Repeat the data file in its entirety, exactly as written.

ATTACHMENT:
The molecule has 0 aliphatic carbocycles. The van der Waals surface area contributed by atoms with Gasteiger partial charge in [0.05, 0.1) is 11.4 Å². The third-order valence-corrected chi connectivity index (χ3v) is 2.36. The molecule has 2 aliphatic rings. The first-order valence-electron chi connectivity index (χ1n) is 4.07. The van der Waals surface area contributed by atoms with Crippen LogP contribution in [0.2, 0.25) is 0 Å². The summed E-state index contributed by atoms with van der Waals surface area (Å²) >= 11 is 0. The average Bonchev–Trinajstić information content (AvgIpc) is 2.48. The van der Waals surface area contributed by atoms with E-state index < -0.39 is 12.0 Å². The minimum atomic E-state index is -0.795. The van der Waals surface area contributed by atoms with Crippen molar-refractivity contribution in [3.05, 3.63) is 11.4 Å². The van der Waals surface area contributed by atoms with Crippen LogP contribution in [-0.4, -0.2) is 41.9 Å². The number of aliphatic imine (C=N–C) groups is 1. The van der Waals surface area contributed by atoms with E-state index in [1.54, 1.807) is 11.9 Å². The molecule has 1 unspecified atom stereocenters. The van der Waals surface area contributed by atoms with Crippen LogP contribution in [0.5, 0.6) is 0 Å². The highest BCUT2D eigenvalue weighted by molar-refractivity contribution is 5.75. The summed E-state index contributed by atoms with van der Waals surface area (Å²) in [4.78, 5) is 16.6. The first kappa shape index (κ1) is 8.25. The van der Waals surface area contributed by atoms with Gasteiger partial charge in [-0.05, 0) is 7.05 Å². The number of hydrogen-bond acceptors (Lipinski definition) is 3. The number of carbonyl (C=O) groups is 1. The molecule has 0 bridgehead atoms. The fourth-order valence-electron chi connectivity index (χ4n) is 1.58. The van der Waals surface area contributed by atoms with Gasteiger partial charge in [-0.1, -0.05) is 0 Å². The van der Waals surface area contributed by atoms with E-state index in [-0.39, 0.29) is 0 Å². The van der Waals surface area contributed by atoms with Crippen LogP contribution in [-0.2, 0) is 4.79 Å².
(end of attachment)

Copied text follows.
The molecule has 0 aliphatic carbocycles. The van der Waals surface area contributed by atoms with Gasteiger partial charge in [0.05, 0.1) is 11.4 Å². The third-order valence-corrected chi connectivity index (χ3v) is 2.36. The molecule has 2 aliphatic rings. The first-order valence-electron chi connectivity index (χ1n) is 4.07. The van der Waals surface area contributed by atoms with Crippen LogP contribution in [0.2, 0.25) is 0 Å². The summed E-state index contributed by atoms with van der Waals surface area (Å²) >= 11 is 0. The average Bonchev–Trinajstić information content (AvgIpc) is 2.48. The van der Waals surface area contributed by atoms with E-state index < -0.39 is 12.0 Å². The minimum atomic E-state index is -0.795. The van der Waals surface area contributed by atoms with Crippen molar-refractivity contribution in [3.05, 3.63) is 11.4 Å². The van der Waals surface area contributed by atoms with Crippen LogP contribution in [-0.4, -0.2) is 41.9 Å². The number of aliphatic imine (C=N–C) groups is 1. The van der Waals surface area contributed by atoms with E-state index in [1.54, 1.807) is 11.9 Å². The molecule has 1 unspecified atom stereocenters. The van der Waals surface area contributed by atoms with Crippen LogP contribution in [0.5, 0.6) is 0 Å². The highest BCUT2D eigenvalue weighted by molar-refractivity contribution is 5.75. The summed E-state index contributed by atoms with van der Waals surface area (Å²) in [4.78, 5) is 16.6. The first kappa shape index (κ1) is 8.25. The van der Waals surface area contributed by atoms with Gasteiger partial charge in [-0.05, 0) is 7.05 Å². The number of hydrogen-bond acceptors (Lipinski definition) is 3. The number of carbonyl (C=O) groups is 1. The molecule has 0 bridgehead atoms. The fourth-order valence-electron chi connectivity index (χ4n) is 1.58. The van der Waals surface area contributed by atoms with Gasteiger partial charge in [-0.1, -0.05) is 0 Å². The van der Waals surface area contributed by atoms with E-state index in [-0.39, 0.29) is 0 Å². The van der Waals surface area contributed by atoms with Crippen LogP contribution in [-0.2, 0) is 4.79 Å².